Thai digital auction gets underway
October 29, 2013
By Chris Forrester
October 28th was the first day for pre-auction bids to be filed with Thailand’s National Broadcasting & Telecoms Commission (NBTC). The bids are for rights to participate in the auction. A total of 24 channels are up for grabs.
All of Thailand’s leading broadcasters have already expressed their intention to bid. Local reports say that 20 broadcasters have already filed their applications. The application process ends at 4pm on October 29th.
October 29th also sees the auction pre-bid process start and within 45 days the regulator is obliged to announce the names of those who are pre-qualified for the actual digital TV auction. Pre-qualification is understood to be based on the broadcaster’s revenue and business plan, as well as a commitment to deliver digital signals to at least 95 per cent of Thailand’s population.
A Frost & Sullivan report talks optimistically about the benefits likely to come about as a result of Thailand’s switch to digital TV. The study has been published to tie in with the first stage of Thailand’s digital auction process.
Thailand has already been one of the busier broadcast markets in the region in 2013. The market has seen more competitors recently enter to challenge TRUEs current dominance, and a fierce battle over football content has given consumers more choices in from providers such as Cable Thai Holdings (CTH), GMM Z and RS. As such, the pay TV industry is experiencing double digit growth which is even outpacing the mobile service market and household penetration including pirated connections is hovering at 50 per cent household adoption, says news-site EIN.
Marc Einstein, Industry Principal for Digital Media and Telecoms, Frost & Sullivan says, “More recently the kingdom is preparing for the transition from analogue to digital TV which will ultimately bring more choices and services to Thai consumers although the transition itself will not be without difficulties. Bidding for the licences has already seen a significant amount of interest with 49 companies registering for 24 licences, leading to some speculation that Thai news coverage in particular will become more diverse and more international.”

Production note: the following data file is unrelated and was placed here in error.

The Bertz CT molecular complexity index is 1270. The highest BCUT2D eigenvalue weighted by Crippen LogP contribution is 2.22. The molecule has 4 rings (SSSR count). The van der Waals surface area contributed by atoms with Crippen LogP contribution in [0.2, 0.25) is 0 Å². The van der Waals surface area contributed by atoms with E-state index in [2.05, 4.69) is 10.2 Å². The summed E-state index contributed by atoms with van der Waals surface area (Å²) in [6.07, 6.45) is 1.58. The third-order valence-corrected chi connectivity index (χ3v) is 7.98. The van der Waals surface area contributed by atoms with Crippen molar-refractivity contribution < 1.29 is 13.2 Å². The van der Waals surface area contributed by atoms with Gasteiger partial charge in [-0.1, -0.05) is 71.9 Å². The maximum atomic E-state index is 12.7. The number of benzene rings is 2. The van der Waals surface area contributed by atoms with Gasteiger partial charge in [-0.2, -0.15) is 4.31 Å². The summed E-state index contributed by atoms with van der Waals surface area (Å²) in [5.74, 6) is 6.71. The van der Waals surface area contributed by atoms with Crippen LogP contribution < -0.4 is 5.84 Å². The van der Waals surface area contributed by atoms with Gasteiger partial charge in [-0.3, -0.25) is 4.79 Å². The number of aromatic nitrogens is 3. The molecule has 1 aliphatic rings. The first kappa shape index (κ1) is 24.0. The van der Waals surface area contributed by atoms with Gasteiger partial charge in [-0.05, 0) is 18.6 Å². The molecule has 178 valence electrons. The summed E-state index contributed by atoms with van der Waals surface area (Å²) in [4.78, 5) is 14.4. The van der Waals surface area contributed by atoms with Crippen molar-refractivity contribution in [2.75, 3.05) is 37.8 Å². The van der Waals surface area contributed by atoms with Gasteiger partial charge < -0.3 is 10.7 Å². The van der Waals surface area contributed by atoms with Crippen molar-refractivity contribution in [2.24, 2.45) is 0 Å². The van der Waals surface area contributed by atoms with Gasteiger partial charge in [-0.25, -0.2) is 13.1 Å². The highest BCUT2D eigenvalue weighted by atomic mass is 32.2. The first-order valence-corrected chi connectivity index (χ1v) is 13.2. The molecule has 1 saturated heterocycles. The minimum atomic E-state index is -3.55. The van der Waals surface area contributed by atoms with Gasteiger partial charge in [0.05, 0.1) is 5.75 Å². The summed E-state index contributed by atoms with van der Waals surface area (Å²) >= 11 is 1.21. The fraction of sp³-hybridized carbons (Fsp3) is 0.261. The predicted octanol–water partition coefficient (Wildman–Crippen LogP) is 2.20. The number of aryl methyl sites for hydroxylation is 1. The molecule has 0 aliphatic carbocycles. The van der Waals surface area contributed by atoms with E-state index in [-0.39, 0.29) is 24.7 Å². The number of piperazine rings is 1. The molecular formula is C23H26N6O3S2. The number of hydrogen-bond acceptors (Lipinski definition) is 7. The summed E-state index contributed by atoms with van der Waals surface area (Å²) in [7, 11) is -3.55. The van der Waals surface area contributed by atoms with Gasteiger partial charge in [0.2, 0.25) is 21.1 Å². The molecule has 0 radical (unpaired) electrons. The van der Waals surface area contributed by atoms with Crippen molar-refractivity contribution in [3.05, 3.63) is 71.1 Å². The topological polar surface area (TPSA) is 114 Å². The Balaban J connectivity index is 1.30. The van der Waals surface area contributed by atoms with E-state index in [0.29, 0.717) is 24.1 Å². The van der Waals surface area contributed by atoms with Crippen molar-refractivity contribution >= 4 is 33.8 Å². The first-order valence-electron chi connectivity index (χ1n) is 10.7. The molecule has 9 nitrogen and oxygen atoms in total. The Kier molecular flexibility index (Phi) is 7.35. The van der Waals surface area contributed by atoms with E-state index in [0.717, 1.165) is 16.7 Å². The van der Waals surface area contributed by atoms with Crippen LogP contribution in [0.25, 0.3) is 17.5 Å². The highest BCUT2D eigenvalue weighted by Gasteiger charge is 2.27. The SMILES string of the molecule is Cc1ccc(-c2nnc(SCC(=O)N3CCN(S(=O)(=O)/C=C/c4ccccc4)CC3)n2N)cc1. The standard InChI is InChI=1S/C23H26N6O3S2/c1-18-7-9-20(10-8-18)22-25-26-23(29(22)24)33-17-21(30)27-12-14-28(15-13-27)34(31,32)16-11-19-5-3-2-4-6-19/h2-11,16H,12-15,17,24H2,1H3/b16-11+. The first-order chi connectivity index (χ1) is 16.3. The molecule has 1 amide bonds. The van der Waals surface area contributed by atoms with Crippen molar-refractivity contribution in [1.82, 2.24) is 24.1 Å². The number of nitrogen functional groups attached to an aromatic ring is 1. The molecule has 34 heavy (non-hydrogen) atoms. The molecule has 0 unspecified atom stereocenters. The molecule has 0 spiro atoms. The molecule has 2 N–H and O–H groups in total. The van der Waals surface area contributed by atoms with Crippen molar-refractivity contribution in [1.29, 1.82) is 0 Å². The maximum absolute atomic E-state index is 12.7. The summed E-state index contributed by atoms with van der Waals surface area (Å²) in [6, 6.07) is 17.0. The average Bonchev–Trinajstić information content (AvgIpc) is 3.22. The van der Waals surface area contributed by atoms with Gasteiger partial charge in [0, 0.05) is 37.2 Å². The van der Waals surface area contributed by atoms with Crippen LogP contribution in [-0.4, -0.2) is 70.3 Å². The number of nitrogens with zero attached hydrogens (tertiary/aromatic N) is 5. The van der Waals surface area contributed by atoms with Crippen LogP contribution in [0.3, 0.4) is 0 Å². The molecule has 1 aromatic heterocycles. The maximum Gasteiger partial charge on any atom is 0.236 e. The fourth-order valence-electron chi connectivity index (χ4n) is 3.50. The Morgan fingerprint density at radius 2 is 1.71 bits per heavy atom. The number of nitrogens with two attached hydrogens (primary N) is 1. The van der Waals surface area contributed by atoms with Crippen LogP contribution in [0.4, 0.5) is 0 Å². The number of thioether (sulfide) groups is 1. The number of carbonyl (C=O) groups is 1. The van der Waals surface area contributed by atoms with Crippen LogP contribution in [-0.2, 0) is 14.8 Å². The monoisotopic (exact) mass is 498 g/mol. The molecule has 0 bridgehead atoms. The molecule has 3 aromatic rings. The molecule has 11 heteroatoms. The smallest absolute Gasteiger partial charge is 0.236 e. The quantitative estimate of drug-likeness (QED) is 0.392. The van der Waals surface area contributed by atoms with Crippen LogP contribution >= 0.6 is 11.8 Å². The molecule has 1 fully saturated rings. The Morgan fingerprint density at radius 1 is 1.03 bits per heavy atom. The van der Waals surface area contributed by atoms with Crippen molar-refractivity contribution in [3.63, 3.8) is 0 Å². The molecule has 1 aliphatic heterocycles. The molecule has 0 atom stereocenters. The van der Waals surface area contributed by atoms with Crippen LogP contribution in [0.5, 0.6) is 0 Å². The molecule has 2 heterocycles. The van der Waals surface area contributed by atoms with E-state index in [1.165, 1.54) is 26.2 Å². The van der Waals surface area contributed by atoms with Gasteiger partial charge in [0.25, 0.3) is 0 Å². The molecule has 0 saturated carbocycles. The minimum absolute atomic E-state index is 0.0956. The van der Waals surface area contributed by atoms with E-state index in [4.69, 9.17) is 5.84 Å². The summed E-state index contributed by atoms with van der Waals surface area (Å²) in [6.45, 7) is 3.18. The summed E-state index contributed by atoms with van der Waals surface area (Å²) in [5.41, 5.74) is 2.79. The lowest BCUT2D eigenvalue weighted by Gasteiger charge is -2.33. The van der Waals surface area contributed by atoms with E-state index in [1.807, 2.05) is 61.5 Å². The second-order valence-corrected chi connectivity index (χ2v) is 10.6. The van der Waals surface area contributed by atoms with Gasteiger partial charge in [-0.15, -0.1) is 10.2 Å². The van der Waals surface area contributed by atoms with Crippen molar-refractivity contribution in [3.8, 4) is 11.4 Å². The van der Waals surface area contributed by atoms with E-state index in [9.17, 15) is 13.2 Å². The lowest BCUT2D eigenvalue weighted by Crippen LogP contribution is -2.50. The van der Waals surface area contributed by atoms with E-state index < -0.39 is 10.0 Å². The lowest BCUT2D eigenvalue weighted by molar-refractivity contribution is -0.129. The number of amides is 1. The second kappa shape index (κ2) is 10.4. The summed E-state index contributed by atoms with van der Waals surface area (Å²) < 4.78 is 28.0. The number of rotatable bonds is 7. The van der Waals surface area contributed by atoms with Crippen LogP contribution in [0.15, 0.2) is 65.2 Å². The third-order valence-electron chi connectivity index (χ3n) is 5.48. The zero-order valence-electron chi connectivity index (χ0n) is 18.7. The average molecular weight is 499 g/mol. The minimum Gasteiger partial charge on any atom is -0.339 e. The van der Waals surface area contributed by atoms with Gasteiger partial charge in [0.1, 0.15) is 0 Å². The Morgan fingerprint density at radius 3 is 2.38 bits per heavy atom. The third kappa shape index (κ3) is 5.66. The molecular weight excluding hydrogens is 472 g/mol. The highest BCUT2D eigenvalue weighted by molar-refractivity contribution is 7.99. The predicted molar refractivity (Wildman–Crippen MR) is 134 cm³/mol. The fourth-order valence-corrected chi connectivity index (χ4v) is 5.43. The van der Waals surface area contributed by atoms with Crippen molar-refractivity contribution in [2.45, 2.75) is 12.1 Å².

“Overall digital television is a much more efficient technology which will offer a better viewing experience in terms of resolution to consumers, but the transition may have some problems in the market. It is important to note that two-thirds of the Thai populations reside in rural areas, and therefore coverage will be an issue as digital TV coverage is more or a yes or no experience as opposed to analogue which is more of a continuum.”
He also adds that, “When the US undertook the transition in 2009, the issue of disconnecting households during the transition became a very politically charged issue, and while only about 3 per cent of households were unprepared at the point of the switch, the US government spent over $1 billion in educating the public. On the same note the US government also set aside $890 million in vouchers for people to obtain analogue-to-digital converters. As such, the NTBC should clarify its policies on subsidies and consumer education in order to avoid issues going forward.”
One of the greatest benefits of the transition might in fact not even have to do with the TV market at all. Transitioning from analogue to digital TV will free a significant amount of radio spectrum which can be re-farmed for mobile purposes, which might go a long way in alleviating the country’s 3G/4G woes, says the report.